That’s a very Lewiston thing to do.
It is! It’s a very franco- city. Biddeford’s the same way. So I come to Portland, and it’s a by – we live on the hill, we live in the West End, Libbytown. And I learned in those two decades that people have a real affinity for where they choose to live. They have an understanding for the space in which they live and they went there for those reasons and they wanna remain there for those reasons. If ReCode is seen as rolling them over in the quest to have a more unified vision of the city moving forward, nothing good will come from that. Okay? So I’ve put, as part of my campaign, we need to pause. I want to make sure that we have a proper strategy of community engagement. They don’t – if I was the planning director, the first meeting I would hold is, this is how a planning board works, this is how a decision is made. The shelter in Riverton is a perfect example. I told them this is now in the jurisdiction of the planning board, and they looked at me sideways. They have no comprehension about how those decisions are vetted. We just saw a decision coming out of Munjoy Hill on development over on Montreal Street. Where the Supreme Court of the State said, ‘hey, you made a decision, but you didn’t find any facts. You didn’t tell us a basis for those decisions.’ That’s a big flaw. I know they’re all comfortable with their understanding of the rules and the facts. But –
So you think the planning board hasn’t been transparent enough with its process?
No, I think the planning board is transparent in their process for those who play in that arena every day. For the lawyers, the planners, the builders, it might be clear to them, but for the general public, it’s alien territory. They don’t understand and they have no comprehension about how to inject their opinion and view of the proposed project. Same’s happening in North Deering. They’re looking at putting out 70 apartments over by Alice Street, and it’s a problem for them. So I’m just suggesting, as I did to the director after the meeting, You gotta figure out a way to educate, not just advocate the idea of ReCode, but educate people through the planning process and what it actually means for their neighborhood.
So here’s a question for you…
Because you seem to definitely have a lot of concern for these community meetings and engaging with the community and everything. An issue that’s been brought up with regards to that is the fact that, you know, who goes to these sorts of meetings? You know, I think I wouldn’t be going too far to say that a certain sort of person is more likely to be represented at these, you know, meetings, usually maybe older, retired. To go back to the ReCode meeting that you brought up, I mean, the planning staff, they held a meeting at, like, noon in the library and then at 5 p.m. out in North Deering and then they had one at noon on Peaks Island and that’s it. Who, what sort of people have the, you know, ability to go to these meetings? I think it’s usually a… certain types of people are overrepresented here. Meanwhile, you know, if you are – you work a job, if you have family to take care of, you’re not gonna be present at these meetings nearly as often as a retiree or someone like that. So do you feel as though there’s a hazard with these community meetings that you might be overhearing from a certain segment of the population, even if they’re a minority, and underhearing [sic] and under-engaging with a larger segment of the population, even though they might be a majority?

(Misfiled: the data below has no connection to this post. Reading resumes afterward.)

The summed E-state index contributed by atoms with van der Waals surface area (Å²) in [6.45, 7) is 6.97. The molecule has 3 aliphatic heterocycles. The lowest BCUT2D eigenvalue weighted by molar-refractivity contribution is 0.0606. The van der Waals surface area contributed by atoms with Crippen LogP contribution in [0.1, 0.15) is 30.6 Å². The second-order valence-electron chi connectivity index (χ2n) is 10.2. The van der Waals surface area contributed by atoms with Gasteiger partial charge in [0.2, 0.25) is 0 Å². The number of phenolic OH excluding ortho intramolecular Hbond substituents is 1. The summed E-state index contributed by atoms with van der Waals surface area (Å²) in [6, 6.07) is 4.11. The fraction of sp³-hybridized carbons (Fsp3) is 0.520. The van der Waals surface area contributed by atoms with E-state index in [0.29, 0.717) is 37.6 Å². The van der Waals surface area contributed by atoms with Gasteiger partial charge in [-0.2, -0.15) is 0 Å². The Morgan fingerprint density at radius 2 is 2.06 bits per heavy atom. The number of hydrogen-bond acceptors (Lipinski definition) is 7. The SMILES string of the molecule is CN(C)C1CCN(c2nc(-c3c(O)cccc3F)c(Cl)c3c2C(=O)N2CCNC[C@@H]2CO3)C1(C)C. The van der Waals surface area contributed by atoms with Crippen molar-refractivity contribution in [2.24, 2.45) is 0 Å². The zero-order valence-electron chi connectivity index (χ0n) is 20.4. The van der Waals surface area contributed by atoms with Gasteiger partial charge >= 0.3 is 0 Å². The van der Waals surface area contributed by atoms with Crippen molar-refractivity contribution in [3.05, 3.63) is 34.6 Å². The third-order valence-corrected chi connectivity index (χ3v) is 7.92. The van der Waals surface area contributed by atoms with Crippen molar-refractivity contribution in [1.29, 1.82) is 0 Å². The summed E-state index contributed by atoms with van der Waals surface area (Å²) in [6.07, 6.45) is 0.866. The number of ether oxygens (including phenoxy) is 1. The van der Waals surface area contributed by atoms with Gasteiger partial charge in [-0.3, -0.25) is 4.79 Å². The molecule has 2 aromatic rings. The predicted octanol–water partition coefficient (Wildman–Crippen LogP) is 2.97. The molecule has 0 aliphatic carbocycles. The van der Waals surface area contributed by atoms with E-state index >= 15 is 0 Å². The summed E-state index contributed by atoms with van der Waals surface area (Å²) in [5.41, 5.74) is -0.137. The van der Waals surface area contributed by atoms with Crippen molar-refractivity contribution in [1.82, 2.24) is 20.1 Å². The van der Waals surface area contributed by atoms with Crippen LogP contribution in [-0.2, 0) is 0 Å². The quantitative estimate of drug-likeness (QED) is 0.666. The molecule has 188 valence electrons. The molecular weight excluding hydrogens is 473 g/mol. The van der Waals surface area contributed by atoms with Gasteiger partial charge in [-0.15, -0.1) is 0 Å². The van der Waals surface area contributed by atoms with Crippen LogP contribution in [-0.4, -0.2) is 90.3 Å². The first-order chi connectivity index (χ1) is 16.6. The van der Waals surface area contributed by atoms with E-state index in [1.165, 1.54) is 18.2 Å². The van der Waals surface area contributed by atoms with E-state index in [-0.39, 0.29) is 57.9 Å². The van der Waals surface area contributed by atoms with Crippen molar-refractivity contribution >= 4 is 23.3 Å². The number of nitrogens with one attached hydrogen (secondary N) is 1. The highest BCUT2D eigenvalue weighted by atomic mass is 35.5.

Sure. I don’t dispute that analysis. And that’s what I’m saying. I think we, this is a new day in a new age. We don’t get by with just printing stuff in the paper. I think we have to do active solicitation of opinion. I mean, they had a bunch of surveys. I don’t know. I’m just saying. they’re not the ones that are gonna go back to neighborhood meetings now, those who attended are gonna solicit allies. And if they’re not adequately informed, they may generate some real anxiety in a neighborhood about what’s coming next. And I’m just trying to have them take a pause and say, if you think this is a good idea, city staff, we haven’t vetted it yet as a council, we need to do more education and outreach to make sure people do understand, or at least they had an opportunity to understand. I can’t control whether they’re willing to participate, but I’ll tell you, when they, this proposal to put 70 units in North Deering, I’ve gotten a lot of calls from them. I mean, people are becoming aware of it.
I mean, what would you say to property owners that want to build those 70 units, right? They say, we’re in a housing shortage, we wanna build housing, it’s my land, I wanna do with it what I’m legally allowed to do and there’s clearly a demand for it. Why should a handful of neighbors have the ability to –
Yeah, you don’t wanna get – I know there’s a nimbyism thing. You’re doing a good job not using that word.I don’t like the term! I don’t like putting neighbors against each other. I don’t like that.
No, neither do I. But always when there’s a battle about policy, it’s a lack of understanding by one side or the other. I mean, I would have recommended to that developer to do the hard work is in building the structures is to get community support. There’s another developer that’s putting out some cooperative housing out on Lambert Street. I really give them high kudos. They’ve held so many meetings, they’ve gone door to door to talk to people and encourage them as to why they should support the initiative, all right? I haven’t got a lot of blowback. The most significant blowback, which is real is about traffic, speed, and congestion. That’s it. Everybody seems to have been educated where they understand the premise of the initiative, the financing behind it, and why it’s an advantage to us. It doesn’t look like the North Deering folks have chosen that particular path. And that’s what I want to see.